My dog Rosie has decided that her favourite thing, the thing she prizes above all others, is not a long walk or a lie in, it’s not a belly rub or chin scratch. No, the thing that gets Rosie up in the morning is the vain hope that today, for tea, she may get a poppadum. Now we here at the Arc Veterinary Centre do not recommend poppadums as part of your pet’s routine diet but what should you feed them?
The first point that I would make is that there is no one food that is the best, different diets suit different pets. I have seen dogs fed offal and scraps and look magnificent and I see pedigree cats fed hypo-allergenic, organic food really struggling with allergies or digestive upsets.
The gastrointestinal tract responds to evolutionary pressures fairly rapidly. Lactase resistance, the phenomenon by which human beings retain their ability to digest milk into adulthood, is thought to have emerged in the last ten thousand years, a blink of the eye in evolutionary terms. A million years of eating small mammals cannot, however, be completely undone in the thirty thousand years of domestication and I think this is a good point to start from when recommending diets for pets.
BARF (biologically appropriate raw food) diets have gained favour in some parts and I have had good responses for dogs and cats with this regimen. It is definitely not for everybody though. There are pragmatic reasons for this, raw food and busy households don’t usually go together very well and if all pets were fed in this manner the incidence of food poisoning (salmonella, campylobacter etc) would increase dramatically as would the number of animals requiring surgery for retrieval of a gastro-intestinal foreign body.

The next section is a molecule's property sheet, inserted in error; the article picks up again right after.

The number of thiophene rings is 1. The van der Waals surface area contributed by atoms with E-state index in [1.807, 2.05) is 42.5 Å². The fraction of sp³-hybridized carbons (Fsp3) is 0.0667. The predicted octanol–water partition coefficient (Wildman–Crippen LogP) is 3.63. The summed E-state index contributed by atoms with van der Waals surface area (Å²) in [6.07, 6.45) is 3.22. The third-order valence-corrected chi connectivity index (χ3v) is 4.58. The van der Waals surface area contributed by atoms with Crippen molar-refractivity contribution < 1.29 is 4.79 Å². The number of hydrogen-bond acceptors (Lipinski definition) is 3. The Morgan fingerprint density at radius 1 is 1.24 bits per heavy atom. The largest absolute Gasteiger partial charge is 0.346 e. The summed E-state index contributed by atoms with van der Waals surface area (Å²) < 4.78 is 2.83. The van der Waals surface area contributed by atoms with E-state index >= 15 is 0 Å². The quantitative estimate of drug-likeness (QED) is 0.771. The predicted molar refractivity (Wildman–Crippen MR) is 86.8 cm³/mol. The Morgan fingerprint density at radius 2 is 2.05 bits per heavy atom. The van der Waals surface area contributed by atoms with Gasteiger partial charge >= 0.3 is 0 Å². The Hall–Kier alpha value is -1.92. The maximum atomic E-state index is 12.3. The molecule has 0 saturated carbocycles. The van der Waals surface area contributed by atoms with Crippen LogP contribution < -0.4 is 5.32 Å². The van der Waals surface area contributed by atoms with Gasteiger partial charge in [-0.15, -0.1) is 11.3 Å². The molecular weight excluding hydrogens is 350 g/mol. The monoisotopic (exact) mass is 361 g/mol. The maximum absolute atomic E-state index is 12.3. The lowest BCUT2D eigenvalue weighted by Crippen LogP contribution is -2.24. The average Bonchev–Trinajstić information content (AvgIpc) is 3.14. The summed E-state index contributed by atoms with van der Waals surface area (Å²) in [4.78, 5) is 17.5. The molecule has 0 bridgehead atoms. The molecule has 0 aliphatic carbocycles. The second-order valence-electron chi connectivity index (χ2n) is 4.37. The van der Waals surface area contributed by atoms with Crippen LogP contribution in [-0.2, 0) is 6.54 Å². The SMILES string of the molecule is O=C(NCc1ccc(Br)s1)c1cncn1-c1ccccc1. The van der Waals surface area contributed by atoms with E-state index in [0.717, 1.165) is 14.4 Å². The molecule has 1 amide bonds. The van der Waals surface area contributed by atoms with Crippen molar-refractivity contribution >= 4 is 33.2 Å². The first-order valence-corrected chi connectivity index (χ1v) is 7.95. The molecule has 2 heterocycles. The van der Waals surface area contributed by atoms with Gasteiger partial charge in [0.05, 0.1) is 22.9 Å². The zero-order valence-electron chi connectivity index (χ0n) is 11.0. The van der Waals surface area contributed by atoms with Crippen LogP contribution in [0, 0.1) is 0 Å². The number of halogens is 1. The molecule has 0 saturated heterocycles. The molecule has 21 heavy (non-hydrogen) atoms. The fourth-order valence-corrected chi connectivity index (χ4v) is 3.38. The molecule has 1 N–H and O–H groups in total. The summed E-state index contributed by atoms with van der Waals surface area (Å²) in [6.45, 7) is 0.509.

A reasonable proportion of my clients now choose organic or ‘natural’ dog foods. I don’t see a health benefit for animals being fed organic food (a position the Food Standards Agency agrees with in regard to humans) and think in a world where there is not enough food to go around this is probably one indulgence to middle class sensibilities too far. This, however, is a personal rather than a professional opinion and I certainly see no harm to the individual pet in choosing one of these diets.
So how can we make feeding our pets a bit more user friendly but also something which is in tune with their natural digestive processes. Dry foods have lots of advantages for people but perhaps not so many for the pet. Dry foods generally are higher in carbohydrate than a dog or cat may have encountered in their non-domesticated life, typically around 50-60%. This makes dry foods cheaper to produce, longer lasting, less smelly and easier to store. If you’re feeding a good quality dry food you also know your pet is getting all the nutrients they require and the crunchy kibble is better for their teeth. The contents of dry food tend to be more easily regulated than those chunks in tins so the label on the side more accurately describes what your pet is eating.
The ideal food, in my opinion, would be as consumer friendly and consistent as dry food but with a higher protein and moisture content (making it more like the typical rabbit). To this end I feed my animals a high quality dry food which I supplement with a simple protein like chicken, egg or tuna and on Sundays we all have a poppadum.